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Discussion Starter #1
I did a split on 6/20 and during inspection on 7/2 saw several QCs due to emerge, so let's assume a queen emerged on 7/2-3. Related, for the past week this hive has been under persistent, but somewhat low level robbing pressure from the strong parent hive. I've managed to seal all the cracks, narrowed the entrance to 1", and have on robber screens. Nevertheless, I'm sure the robbing has had an impact. Finally, other than changing out their 1:1 I have not inspected the hive since 7/2.

My questions are:

1. Is today too soon to inspect for eggs from a newly mated queen?

2. I was thinking of taking a frame of soon to emerge capped brood (less nurse bees) from the parent hive and putting in the split to bolster their numbers. Is this a good idea?

Thanks!

Kevin
 

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According to the queen rearing calendar from www.thebeeyard.org you should check for eggs on 7/20/20. If you see larvae on 7/25/20 they are good to go. Another indicator is when you open the top the bees are quiet. If they are buzzing or roaring they don't have the potential for a queen. It's very nerve racking to wonder but you need to be patient. Since we are in the dearth and you already know that the strong hive is pressuring them why give them more chances to rob the new hive?

I can't talk about adding capped brood since I don't have experience doing that. I have 2 small splits (2 frame) that I bought queens for breeding next year and they are small. I'm erring on the side of caution and leaving them to build at their own pace. Later I may add capped brood but not now.
 

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Aylett, VA 10-frame double deep Langstroth
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Kinda echoing what Jim said, let the bees do what they do for another couple of days. You are right on the cusp of her laying. Make sure there is pollen in the nuc or put on a piece of pollen patty. Also make sure that there is a nectar or syrup supply. Once the queen has been laying for a week you can evaluate the size of the open brood area and determine if there are sufficient bees for coverage. If not, then add a frame of capped and emerging brood to give the hive a boost of nurse bees.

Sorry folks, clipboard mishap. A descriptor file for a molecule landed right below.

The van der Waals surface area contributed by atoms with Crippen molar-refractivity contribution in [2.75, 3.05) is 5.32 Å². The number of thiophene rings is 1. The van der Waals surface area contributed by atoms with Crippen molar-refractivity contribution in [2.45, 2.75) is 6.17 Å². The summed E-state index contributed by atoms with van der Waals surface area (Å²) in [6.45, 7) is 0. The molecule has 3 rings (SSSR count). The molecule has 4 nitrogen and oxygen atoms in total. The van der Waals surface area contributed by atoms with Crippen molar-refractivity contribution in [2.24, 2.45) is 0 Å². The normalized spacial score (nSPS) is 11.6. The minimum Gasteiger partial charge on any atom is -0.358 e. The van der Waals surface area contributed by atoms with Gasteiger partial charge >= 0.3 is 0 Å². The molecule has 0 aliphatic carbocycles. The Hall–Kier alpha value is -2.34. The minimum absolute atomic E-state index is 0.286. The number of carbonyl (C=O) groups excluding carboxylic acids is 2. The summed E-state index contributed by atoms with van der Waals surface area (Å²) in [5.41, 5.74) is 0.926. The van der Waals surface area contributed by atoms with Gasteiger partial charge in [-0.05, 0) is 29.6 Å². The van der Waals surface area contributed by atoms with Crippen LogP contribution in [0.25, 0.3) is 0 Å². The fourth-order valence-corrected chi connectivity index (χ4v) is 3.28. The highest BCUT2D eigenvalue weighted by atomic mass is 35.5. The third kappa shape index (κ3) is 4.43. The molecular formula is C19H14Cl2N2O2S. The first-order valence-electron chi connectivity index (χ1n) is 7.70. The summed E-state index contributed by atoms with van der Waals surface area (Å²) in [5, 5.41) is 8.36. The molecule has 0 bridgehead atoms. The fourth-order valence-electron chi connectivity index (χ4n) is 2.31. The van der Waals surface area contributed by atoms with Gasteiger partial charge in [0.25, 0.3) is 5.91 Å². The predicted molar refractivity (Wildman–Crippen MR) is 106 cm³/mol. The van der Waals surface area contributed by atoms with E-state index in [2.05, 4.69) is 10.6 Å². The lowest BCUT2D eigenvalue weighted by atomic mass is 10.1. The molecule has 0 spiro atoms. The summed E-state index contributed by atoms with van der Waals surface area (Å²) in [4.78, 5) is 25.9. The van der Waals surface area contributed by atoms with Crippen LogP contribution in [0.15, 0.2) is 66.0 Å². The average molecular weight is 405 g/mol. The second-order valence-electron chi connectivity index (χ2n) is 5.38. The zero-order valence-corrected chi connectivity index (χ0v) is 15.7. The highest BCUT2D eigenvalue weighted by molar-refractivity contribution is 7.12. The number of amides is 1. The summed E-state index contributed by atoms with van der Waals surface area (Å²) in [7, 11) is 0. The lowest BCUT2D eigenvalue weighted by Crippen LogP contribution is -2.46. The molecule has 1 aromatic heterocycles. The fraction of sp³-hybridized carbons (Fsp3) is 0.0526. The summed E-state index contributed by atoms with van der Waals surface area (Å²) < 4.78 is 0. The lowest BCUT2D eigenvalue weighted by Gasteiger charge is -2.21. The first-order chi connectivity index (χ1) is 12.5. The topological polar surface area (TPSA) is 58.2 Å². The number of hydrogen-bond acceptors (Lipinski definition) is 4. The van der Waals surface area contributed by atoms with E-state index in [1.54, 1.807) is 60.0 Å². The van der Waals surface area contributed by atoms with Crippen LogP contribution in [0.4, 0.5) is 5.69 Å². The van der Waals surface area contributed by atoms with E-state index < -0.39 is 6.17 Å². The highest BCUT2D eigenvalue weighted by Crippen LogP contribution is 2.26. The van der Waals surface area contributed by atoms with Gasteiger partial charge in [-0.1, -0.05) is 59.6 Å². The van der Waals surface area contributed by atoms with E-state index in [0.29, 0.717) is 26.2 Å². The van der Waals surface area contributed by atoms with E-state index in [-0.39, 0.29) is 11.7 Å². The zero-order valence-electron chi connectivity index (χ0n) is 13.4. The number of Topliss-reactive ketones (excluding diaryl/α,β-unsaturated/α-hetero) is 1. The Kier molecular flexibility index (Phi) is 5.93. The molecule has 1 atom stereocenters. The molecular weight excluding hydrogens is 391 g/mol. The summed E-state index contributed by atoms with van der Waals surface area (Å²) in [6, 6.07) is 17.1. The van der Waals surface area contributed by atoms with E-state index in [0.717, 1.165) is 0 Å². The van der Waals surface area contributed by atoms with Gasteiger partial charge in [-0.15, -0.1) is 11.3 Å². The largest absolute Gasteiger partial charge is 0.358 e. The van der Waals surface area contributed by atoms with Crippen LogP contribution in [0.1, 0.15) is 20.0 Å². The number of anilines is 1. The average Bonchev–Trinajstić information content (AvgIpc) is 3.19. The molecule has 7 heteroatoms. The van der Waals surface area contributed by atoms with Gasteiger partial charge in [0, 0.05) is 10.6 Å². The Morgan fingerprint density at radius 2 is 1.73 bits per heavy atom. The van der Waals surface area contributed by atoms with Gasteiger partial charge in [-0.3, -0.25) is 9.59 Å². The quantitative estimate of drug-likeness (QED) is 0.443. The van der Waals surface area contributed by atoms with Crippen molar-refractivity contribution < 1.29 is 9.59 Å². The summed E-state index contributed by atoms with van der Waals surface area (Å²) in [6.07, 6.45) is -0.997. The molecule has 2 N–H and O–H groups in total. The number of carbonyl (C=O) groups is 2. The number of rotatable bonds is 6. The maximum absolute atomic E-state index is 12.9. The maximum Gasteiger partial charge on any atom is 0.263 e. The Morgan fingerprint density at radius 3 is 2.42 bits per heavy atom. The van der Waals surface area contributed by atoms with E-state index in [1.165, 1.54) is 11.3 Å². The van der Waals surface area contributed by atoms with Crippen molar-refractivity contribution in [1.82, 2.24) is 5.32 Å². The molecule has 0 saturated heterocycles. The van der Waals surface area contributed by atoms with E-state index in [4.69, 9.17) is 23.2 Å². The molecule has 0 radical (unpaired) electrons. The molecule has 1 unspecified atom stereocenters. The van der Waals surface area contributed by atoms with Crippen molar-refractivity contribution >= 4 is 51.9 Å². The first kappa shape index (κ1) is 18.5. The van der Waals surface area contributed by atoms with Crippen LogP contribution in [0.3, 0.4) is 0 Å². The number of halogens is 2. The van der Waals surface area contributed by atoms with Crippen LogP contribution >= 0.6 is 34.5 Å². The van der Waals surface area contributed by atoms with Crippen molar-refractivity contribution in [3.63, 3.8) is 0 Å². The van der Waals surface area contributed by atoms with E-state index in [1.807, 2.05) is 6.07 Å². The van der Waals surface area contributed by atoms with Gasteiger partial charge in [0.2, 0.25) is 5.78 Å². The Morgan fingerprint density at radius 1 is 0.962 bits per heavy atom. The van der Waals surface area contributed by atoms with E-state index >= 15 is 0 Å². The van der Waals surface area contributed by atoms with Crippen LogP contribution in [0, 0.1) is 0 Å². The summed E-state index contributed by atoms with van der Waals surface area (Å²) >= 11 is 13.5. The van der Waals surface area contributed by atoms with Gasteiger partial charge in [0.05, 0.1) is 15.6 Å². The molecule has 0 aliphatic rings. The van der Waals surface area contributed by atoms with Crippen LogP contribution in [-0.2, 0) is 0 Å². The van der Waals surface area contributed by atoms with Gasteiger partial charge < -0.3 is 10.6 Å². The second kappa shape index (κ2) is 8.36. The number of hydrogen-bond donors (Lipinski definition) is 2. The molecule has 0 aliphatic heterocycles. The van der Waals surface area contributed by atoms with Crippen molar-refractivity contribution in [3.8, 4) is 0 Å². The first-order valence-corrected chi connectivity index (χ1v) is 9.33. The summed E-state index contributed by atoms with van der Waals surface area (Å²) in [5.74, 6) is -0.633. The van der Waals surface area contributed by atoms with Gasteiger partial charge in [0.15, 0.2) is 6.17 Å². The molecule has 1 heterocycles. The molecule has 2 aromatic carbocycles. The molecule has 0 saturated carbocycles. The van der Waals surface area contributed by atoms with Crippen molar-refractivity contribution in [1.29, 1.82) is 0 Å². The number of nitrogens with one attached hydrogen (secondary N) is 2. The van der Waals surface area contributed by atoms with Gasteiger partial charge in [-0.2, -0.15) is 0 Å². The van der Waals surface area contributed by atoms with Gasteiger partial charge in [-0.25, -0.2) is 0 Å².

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I'd skip the 1 to 1.

Capped without the nurses can become dead brood. If you do make it a small patch, not a a slab of brood.

subjectively, open brood can kick off a queen to lay.
 

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Aylett, VA 10-frame double deep Langstroth
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I missed reading the part about less nurse bees. In most cases, when transferring brood frames, you do it with adhering nurse bees.
 

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I would not in the same yard, a weak nuc, and any sign of robbing.
 

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Discussion Starter #7
Thanks, All - I do have pollen patties in there as well as have been feeding, but will wait a bit longer. The fear of LWs is what drives the impatience to check.....